A couple recently decided to purchase their first home. After finding their dream house, they were ecstatic when their offer was accepted, and quickly entered into an Agreement for Sale and Purchase.

Before the couple could settle and take possession of the house severe weather conditions for a number of days caused serious damage to the property’s foundations. While this is fixable, as the rest of the property remained intact, the couple decided to seek legal advice about their options.

Recent events in the North Island of Aotearoa have caused many people to face extremely difficult circumstances. As a result of the rainfall severe property damage has been caused to houses in many areas of the country. Many people who are in the midst of settling the purchase of a new property may be concerned about how this may impact their Agreement if the property is deemed untenantable.

If a property has been damaged, the vendor has an obligation to disclose this to the purchaser otherwise they risk breaching the Agreement under the vendor’s warranties.

Therefore, in the unfortunate event that a natural disaster has damaged the property leaving the property untenantable by the settlement date, the purchaser can either:

  1. Complete the purchase at the original purchase price, minus a sum equal to the insurance pay out which has been received; or
  2. Cancel the contract by serving notice on the vendor (in this case, the vendor must return the deposit and neither party has a claim against the other in relation to the termination).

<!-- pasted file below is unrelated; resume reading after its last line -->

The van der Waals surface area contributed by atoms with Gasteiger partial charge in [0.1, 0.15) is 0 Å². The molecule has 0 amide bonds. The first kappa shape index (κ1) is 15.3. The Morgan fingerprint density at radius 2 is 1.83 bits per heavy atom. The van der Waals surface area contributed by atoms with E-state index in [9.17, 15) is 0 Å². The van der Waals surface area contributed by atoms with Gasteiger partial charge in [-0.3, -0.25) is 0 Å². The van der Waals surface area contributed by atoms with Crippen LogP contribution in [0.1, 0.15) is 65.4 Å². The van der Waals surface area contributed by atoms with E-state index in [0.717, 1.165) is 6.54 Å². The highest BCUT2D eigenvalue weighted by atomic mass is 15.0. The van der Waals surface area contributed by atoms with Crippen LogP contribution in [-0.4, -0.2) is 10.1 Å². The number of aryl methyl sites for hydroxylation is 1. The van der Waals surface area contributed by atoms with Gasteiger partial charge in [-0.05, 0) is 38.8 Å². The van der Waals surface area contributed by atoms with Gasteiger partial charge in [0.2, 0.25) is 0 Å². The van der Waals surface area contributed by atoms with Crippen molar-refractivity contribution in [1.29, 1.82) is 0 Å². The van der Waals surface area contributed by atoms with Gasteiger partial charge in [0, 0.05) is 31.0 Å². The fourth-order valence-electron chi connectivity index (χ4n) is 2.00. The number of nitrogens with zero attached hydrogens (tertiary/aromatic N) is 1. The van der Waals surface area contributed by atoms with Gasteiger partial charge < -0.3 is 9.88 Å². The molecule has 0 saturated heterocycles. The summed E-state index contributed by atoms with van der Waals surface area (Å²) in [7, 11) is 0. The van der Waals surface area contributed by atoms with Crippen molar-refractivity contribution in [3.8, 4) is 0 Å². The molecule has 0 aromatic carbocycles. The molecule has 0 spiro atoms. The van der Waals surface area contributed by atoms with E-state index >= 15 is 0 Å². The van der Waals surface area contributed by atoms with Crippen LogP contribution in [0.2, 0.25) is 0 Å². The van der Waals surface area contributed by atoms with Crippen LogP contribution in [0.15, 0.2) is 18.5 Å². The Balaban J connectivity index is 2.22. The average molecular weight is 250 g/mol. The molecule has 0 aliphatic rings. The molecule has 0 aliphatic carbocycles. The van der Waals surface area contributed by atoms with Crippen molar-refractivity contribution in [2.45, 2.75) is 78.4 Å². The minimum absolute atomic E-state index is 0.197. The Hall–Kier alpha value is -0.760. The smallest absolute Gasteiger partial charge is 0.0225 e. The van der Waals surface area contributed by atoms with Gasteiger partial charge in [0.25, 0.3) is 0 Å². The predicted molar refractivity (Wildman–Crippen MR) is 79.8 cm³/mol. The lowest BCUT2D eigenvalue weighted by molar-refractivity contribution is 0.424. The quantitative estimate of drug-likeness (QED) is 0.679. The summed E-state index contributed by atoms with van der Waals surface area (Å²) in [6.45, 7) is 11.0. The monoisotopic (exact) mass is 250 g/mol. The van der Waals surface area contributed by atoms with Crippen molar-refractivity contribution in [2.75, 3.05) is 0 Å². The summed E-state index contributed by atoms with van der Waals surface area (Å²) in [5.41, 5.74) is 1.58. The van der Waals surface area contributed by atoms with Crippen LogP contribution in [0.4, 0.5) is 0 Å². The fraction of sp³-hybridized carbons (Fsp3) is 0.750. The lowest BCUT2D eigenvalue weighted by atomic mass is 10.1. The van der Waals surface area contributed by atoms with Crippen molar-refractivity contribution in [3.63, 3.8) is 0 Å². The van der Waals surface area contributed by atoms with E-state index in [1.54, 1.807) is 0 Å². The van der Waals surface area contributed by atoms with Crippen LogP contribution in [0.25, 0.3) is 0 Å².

However if the vendor’s insurance company agrees to repair the damage, and restore the property to its original state, then the purchaser must proceed with the settlement and cannot negotiate a reduced price.

If the property is damaged but still considered tenantable then the purchaser is obliged to complete the purchase at the original purchase price, with a reduction for the loss in value of the property.

This typically would be calculated by the reasonable cost of repair work based on estimates that have been provided by the relevant tradespeople or suppliers.

If there are disputes regarding the estimate of this loss the Agreement for Sale and Purchase provides for a disputes procedure, which provides that an interim amount should be paid on settlement to a nominated stakeholder.

The interim amount must be a reasonable sum having regard to the circumstances at hand. If parties cannot agree on what is reasonable, then an independent valuer or surveyor must be appointed.

This process ensures that there are funds available to carry out the necessary work.

If you are unsure about your rights and obligations regarding the sale and purchase of a damaged property, it is important to seek advice from your solicitor as soon as possible. This will ensure that you are fully aware of all the potential options you may have in the circumstances at hand.

Leading law firms committed to helping clients cost-effectively will have a range of fixed-price Initial Consultations to suit most people’s needs in quickly learning what their options are.  At Rainey Collins we have an experienced team who can answer your questions and put you on the right track.